LAW & PUBLIC SAFETY

Expungement debate threatens to hold up marijuana legalization

BY David Cruz, Senior Correspondent |

Ask most supporters of marijuana legalization and they’ll tell you that, yes, it’s a new industry that will generate millions of dollars in sales taxes for the state. But, more importantly, according to Gov. Phil Murphy, “First and foremost this is a social justice issue.”

And that means expungement — or setting aside criminal convictions — in this case, for possession of an ounce or less of weed. It sounds good for someone whose life has been turned upside down for getting busted with a small amount of marijuana, but if you were a small-time dealer — whether you sold a dime bag, an eighth or an ounce — expungement does not extend to you. That has several big city mayors and lawmakers balking at backing a legalization bill until there’s some consideration for small-time dealers, who, come some time in the next two years, will still be paying the price for selling a substance that is no longer illegal.

Assemblywoman Angela McKnight represents the southern part of Jersey City, where much of the street dealing occurs.

“I want to make sure that this bill will be fair for all, not just a subset of people,” she said. “We want to make sure that the guy who was selling — and nine time out of 10 he was selling because he was trying to make ends meet, maybe he’s trying to help put food on the table for his kids or help his mom pay rent — now he will still be in jail. Whereas that same corner, someone who wants to smoke marijuana, they can go and buy it legally.”

Sen. Nick Scutari, who’s led the legalization effort for nearly a decade, says expungement for even small-time dealers is not in his bill — and for good reason.

“It’s not that I haven’t heard the argument and I don’t see the argument, but that’s really where the criminal element of marijuana has laid its foundation, is in street dealers,” said Scutari. “I didn’t believe that this piece of legislation, which is essentially moving forward with legalization, can erase all the wrongs that occurred adjacent to prohibition over the past close to 100 years. That’s contemplated in another bill, which is complicated in its own right.”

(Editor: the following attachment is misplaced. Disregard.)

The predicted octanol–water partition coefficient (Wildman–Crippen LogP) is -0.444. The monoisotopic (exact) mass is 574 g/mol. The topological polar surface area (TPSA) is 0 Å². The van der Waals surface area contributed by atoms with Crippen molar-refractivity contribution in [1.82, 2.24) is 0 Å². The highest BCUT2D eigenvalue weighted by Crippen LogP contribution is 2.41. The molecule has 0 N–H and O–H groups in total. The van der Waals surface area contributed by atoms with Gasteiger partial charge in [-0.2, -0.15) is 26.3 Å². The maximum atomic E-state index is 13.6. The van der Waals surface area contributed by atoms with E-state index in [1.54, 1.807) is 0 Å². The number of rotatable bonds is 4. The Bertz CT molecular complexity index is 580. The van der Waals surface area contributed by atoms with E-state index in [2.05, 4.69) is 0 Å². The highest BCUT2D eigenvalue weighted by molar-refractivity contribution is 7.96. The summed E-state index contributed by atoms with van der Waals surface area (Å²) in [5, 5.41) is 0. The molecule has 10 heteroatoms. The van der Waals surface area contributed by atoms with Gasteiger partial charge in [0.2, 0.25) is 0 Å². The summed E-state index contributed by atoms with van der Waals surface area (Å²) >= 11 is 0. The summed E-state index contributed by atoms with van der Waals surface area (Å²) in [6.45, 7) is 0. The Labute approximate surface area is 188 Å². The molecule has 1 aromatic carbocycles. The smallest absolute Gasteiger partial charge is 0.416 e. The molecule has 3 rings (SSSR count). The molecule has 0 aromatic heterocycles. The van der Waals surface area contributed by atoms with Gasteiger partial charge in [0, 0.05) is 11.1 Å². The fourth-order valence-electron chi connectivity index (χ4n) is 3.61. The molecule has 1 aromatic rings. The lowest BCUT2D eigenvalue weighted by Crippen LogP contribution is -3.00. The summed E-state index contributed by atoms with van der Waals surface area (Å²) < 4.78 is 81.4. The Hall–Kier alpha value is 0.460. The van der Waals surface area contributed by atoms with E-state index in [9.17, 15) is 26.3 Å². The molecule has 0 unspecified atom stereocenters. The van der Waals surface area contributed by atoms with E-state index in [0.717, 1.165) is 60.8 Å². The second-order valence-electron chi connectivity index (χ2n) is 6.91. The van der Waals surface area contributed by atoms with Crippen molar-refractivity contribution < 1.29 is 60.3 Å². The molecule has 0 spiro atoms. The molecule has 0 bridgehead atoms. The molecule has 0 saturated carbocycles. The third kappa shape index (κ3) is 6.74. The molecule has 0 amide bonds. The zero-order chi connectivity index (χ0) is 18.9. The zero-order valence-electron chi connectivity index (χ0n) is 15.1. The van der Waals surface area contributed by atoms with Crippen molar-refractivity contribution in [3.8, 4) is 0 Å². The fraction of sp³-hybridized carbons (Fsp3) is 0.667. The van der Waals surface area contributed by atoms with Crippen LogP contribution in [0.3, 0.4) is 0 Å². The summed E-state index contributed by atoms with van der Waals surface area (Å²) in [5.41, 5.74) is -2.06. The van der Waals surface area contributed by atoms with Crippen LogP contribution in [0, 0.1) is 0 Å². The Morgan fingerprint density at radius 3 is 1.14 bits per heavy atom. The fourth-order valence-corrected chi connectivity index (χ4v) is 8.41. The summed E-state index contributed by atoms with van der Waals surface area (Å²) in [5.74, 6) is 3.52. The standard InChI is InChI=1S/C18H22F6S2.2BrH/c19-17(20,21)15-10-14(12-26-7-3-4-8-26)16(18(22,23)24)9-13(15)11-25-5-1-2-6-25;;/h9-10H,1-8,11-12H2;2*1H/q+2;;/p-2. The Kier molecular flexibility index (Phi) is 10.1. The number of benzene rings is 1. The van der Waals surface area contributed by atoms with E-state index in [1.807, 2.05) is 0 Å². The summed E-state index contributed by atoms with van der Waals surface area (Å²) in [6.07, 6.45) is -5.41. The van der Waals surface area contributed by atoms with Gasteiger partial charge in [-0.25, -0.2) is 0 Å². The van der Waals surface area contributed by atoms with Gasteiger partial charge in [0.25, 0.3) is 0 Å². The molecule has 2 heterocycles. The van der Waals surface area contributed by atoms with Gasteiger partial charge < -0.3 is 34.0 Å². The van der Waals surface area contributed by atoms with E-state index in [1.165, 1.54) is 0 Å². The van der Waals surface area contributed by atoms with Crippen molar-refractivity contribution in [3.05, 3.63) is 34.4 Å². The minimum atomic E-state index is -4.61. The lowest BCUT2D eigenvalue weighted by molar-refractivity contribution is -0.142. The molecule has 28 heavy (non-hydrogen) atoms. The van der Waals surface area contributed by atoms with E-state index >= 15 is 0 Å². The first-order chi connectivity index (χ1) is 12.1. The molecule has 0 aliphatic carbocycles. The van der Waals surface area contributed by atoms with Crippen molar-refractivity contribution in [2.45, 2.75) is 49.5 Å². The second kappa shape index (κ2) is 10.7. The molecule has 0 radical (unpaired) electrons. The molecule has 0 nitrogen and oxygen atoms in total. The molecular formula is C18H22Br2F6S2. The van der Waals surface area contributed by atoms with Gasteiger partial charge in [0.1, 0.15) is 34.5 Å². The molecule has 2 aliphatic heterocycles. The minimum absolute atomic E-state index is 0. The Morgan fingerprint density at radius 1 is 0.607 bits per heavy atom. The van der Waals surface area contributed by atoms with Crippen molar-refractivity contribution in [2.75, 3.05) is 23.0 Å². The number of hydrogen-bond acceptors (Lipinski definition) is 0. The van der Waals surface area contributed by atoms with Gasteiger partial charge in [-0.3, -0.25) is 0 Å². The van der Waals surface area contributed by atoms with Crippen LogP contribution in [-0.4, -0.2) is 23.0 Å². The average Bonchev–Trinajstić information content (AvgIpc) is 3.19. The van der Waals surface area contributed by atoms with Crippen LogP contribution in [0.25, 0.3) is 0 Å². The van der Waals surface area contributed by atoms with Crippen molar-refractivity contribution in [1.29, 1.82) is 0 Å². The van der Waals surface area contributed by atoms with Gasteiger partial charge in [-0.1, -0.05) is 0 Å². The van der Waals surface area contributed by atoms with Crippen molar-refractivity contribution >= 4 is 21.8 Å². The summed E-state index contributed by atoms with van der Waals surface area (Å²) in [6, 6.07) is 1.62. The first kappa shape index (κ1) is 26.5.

That bill, sponsored by Sen. Sandra Cunningham, who didn’t want to discuss it with us last week, would extend to distribution of other controlled dangerous substances and other crimes and circumstances. But even that bill lacks enough specificity for mayors like Jersey City’s Steve Fulop, who say small-time dealers would still face penalties.

“Jersey City and Newark is where the majority of the revenue is going to come from for the state,” said Fulop. “If I don’t believe in the bill, I can’t go and try and convince people that are on the fence that this is a good thing. And the only way I would be able to believe in it is that if it corrects issues that have long needed to be corrected, particularly around social justice, and this doesn’t go far enough. And I can’t get there today.”

And that could mean the state’s two largest cities would ban marijuana sales, not only costing the state tax revenue, but providing opportunities for the black markets that legalization is supposed to shut down. It’s no wonder a legalization bill has taken so long to get to this point, and why it’s very likely not going to see a floor vote until early next year.